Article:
Can Anything Be Service?

I’m one of those people who was trying to help people. I wondered things like: is this really helping? Am I doing this just because it makes me look good? Do these people want my help? What are we trying to help these people do? Am I just trying to make them more like me? The list goes on. It seemed like in order to help people I was arrogantly declaring that I knew the right way to live. Who was I to tell someone else how to live their lives?

Then I was introduced to Vipassana and I thought I had the answer. This technique meets individuals where they’re at and helps them grow into healthy saintly lives. I didn’t need to tell anyone what was right and wrong. The technique would teach people for me. Then I realized that most people aren’t interested in sitting in silence for 10 day straight or sitting in silence 2 hours a day. So I was stuck. I thought I knew the right path but no one wanted to walk it with me.

After grappling with this for a little while I’m wondering if everything I do that is guided by dhamma could be considered service. Early on I accepted a lot of the rules like the five precepts on faith, but I’m starting to truly feel the difference between right and wrong. In my daily activities I can feel what is in line with dhamma and what is not. So are all the acts I perform while feeling dhamma helpful to me and to those around me? Have I grown past the point where I need to separate work from service? Do I need to raise my personal expectation to alway feel the guidance of dhamma rather than taking breaks when it’s hard?

I’m not sure I have a choice. As I continue to meditate, my mind becomes sharper and more equanimous. Slowly I become more aware of my sensations throughout the day which guide me to act in wholesome ways more frequently. As I live more wholesomely, I’m benefiting myself and those around me. This all just seems like part of the process. The main lesson for me is to be a little less rigid in how I define things and enjoy the ride. Time to meditate.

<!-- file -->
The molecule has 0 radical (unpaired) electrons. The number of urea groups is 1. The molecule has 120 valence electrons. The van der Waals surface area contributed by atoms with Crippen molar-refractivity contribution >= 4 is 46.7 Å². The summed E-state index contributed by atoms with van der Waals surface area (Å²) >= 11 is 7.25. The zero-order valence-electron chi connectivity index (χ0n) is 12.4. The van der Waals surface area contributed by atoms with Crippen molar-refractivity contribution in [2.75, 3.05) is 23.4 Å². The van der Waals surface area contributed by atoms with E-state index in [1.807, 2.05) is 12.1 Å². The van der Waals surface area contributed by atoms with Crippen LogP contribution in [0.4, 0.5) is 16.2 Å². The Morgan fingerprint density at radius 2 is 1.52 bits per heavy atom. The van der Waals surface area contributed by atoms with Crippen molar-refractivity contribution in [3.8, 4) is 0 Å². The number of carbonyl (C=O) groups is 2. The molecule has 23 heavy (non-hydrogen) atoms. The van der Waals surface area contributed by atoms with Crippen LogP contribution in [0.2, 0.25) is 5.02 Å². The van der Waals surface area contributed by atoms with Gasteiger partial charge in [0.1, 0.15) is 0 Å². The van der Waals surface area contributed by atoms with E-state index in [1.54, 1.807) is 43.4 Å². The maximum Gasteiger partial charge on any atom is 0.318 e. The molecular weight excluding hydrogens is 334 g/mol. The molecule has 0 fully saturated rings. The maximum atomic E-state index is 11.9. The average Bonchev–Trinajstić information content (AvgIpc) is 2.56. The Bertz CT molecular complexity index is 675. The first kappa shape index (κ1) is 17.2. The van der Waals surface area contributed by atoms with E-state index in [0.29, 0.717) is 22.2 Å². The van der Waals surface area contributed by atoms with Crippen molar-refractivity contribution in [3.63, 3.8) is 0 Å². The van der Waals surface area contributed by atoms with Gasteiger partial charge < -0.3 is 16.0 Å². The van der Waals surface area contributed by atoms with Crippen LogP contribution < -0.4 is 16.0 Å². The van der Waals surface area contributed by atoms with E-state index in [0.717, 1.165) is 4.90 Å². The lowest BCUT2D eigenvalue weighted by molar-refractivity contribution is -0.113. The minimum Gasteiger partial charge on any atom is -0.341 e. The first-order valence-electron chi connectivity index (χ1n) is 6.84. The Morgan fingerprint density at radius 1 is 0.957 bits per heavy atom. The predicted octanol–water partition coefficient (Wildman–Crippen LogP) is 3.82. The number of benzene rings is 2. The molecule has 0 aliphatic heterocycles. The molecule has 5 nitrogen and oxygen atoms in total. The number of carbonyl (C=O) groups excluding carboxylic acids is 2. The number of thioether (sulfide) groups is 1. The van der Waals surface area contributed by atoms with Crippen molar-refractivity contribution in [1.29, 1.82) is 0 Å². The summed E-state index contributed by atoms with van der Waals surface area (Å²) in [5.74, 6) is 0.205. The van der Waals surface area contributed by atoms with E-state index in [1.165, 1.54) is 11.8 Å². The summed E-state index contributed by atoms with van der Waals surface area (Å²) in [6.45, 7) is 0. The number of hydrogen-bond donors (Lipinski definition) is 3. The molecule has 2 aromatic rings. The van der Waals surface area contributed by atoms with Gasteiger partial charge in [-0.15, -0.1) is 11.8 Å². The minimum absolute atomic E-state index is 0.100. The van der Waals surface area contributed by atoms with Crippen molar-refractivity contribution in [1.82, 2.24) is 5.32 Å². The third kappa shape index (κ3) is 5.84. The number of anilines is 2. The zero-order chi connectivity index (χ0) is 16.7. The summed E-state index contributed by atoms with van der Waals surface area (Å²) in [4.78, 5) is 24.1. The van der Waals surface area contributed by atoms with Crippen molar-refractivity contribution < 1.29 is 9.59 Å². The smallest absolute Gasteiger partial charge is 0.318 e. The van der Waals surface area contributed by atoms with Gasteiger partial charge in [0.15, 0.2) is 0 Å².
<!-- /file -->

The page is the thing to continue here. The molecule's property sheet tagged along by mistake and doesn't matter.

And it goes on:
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About Ryan Shelton

While I'm currently married to a beautiful woman while teaching physics at Padua Academy, these descriptors fail to capture the totality of my adventurous life. I have hiked over 1700 miles, traveled to 5 continents, managed a bakery, started a meditation center, counseled troubled teens, attended Duke, UNC, and Harvard, protected forests as a wildland firefighter, volunteered thousands of hours with Americorps, rafted the Grand Canyon, SCUBA dived on the Great Barrier Reef, and continues to find new adventures. I hope my writing encourages you to pursue your dreams and be the best version of yourself while supporting your communities to work together to solve the current challenges in our world.

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